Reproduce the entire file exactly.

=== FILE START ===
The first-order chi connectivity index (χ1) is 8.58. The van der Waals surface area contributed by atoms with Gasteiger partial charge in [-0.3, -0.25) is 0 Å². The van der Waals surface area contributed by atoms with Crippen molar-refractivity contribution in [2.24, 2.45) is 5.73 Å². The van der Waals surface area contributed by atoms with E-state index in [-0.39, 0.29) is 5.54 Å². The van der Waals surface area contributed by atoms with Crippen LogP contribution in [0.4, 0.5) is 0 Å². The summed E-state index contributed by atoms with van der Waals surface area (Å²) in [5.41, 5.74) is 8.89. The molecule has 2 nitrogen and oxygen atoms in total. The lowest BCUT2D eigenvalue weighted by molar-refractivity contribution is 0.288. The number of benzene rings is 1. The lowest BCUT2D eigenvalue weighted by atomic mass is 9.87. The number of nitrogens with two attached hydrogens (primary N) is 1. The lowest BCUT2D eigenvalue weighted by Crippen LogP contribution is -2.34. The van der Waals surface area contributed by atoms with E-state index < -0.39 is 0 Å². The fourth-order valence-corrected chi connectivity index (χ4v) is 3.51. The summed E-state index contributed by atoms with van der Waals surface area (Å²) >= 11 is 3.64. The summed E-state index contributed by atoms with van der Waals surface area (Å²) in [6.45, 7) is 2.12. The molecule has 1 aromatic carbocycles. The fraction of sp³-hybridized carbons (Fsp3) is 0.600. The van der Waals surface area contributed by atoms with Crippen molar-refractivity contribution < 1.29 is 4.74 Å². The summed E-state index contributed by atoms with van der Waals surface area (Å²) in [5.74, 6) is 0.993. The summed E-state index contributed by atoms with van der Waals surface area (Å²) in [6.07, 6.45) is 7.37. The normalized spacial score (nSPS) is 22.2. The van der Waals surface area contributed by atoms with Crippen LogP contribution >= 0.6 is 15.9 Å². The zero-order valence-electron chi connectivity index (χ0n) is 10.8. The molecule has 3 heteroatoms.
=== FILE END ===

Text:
The first-order chi connectivity index (χ1) is 8.58. The van der Waals surface area contributed by atoms with Gasteiger partial charge in [-0.3, -0.25) is 0 Å². The van der Waals surface area contributed by atoms with Crippen molar-refractivity contribution in [2.24, 2.45) is 5.73 Å². The van der Waals surface area contributed by atoms with E-state index in [-0.39, 0.29) is 5.54 Å². The van der Waals surface area contributed by atoms with Crippen LogP contribution in [0.4, 0.5) is 0 Å². The summed E-state index contributed by atoms with van der Waals surface area (Å²) in [5.41, 5.74) is 8.89. The molecule has 2 nitrogen and oxygen atoms in total. The lowest BCUT2D eigenvalue weighted by molar-refractivity contribution is 0.288. The number of benzene rings is 1. The lowest BCUT2D eigenvalue weighted by atomic mass is 9.87. The number of nitrogens with two attached hydrogens (primary N) is 1. The lowest BCUT2D eigenvalue weighted by Crippen LogP contribution is -2.34. The van der Waals surface area contributed by atoms with E-state index < -0.39 is 0 Å². The fourth-order valence-corrected chi connectivity index (χ4v) is 3.51. The summed E-state index contributed by atoms with van der Waals surface area (Å²) >= 11 is 3.64. The summed E-state index contributed by atoms with van der Waals surface area (Å²) in [6.45, 7) is 2.12. The molecule has 1 aromatic carbocycles. The fraction of sp³-hybridized carbons (Fsp3) is 0.600. The van der Waals surface area contributed by atoms with Crippen molar-refractivity contribution < 1.29 is 4.74 Å². The summed E-state index contributed by atoms with van der Waals surface area (Å²) in [5.74, 6) is 0.993. The summed E-state index contributed by atoms with van der Waals surface area (Å²) in [6.07, 6.45) is 7.37. The normalized spacial score (nSPS) is 22.2. The van der Waals surface area contributed by atoms with Crippen LogP contribution >= 0.6 is 15.9 Å². The zero-order valence-electron chi connectivity index (χ0n) is 10.8. The molecule has 3 heteroatoms.